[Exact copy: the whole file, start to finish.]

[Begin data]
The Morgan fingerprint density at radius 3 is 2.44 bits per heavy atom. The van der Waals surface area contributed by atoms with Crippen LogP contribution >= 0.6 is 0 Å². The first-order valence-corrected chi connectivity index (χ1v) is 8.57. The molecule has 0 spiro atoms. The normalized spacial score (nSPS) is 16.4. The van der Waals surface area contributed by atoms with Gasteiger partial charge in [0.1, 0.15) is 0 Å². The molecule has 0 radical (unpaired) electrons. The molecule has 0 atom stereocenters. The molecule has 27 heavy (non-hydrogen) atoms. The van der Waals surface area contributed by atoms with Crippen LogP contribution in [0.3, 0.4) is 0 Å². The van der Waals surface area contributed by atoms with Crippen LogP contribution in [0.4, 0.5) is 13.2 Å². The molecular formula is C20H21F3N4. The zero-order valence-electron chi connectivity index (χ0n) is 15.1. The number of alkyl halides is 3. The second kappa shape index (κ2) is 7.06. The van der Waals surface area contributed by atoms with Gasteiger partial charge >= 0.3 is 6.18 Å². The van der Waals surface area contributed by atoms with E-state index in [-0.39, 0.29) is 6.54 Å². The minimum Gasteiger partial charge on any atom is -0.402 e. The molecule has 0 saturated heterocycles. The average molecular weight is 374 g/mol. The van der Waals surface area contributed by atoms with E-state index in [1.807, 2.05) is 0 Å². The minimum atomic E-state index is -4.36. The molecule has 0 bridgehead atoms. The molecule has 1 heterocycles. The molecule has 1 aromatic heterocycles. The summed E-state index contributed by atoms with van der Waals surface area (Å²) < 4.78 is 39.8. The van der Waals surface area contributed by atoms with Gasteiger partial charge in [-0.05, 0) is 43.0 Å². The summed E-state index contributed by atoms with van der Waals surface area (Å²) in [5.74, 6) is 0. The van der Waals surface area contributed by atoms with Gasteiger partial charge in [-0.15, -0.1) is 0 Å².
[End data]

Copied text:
The Morgan fingerprint density at radius 3 is 2.44 bits per heavy atom. The van der Waals surface area contributed by atoms with Crippen LogP contribution >= 0.6 is 0 Å². The first-order valence-corrected chi connectivity index (χ1v) is 8.57. The molecule has 0 spiro atoms. The normalized spacial score (nSPS) is 16.4. The van der Waals surface area contributed by atoms with Gasteiger partial charge in [0.1, 0.15) is 0 Å². The molecule has 0 radical (unpaired) electrons. The molecule has 0 atom stereocenters. The molecule has 27 heavy (non-hydrogen) atoms. The van der Waals surface area contributed by atoms with Crippen LogP contribution in [0.3, 0.4) is 0 Å². The van der Waals surface area contributed by atoms with Crippen LogP contribution in [0.4, 0.5) is 13.2 Å². The molecular formula is C20H21F3N4. The zero-order valence-electron chi connectivity index (χ0n) is 15.1. The number of alkyl halides is 3. The second kappa shape index (κ2) is 7.06. The van der Waals surface area contributed by atoms with Gasteiger partial charge >= 0.3 is 6.18 Å². The van der Waals surface area contributed by atoms with E-state index in [-0.39, 0.29) is 6.54 Å². The minimum Gasteiger partial charge on any atom is -0.402 e. The molecule has 0 saturated heterocycles. The average molecular weight is 374 g/mol. The van der Waals surface area contributed by atoms with E-state index in [1.807, 2.05) is 0 Å². The minimum atomic E-state index is -4.36. The molecule has 0 bridgehead atoms. The molecule has 1 heterocycles. The molecule has 1 aromatic heterocycles. The summed E-state index contributed by atoms with van der Waals surface area (Å²) < 4.78 is 39.8. The van der Waals surface area contributed by atoms with Gasteiger partial charge in [-0.05, 0) is 43.0 Å². The summed E-state index contributed by atoms with van der Waals surface area (Å²) in [5.74, 6) is 0. The van der Waals surface area contributed by atoms with Gasteiger partial charge in [-0.15, -0.1) is 0 Å².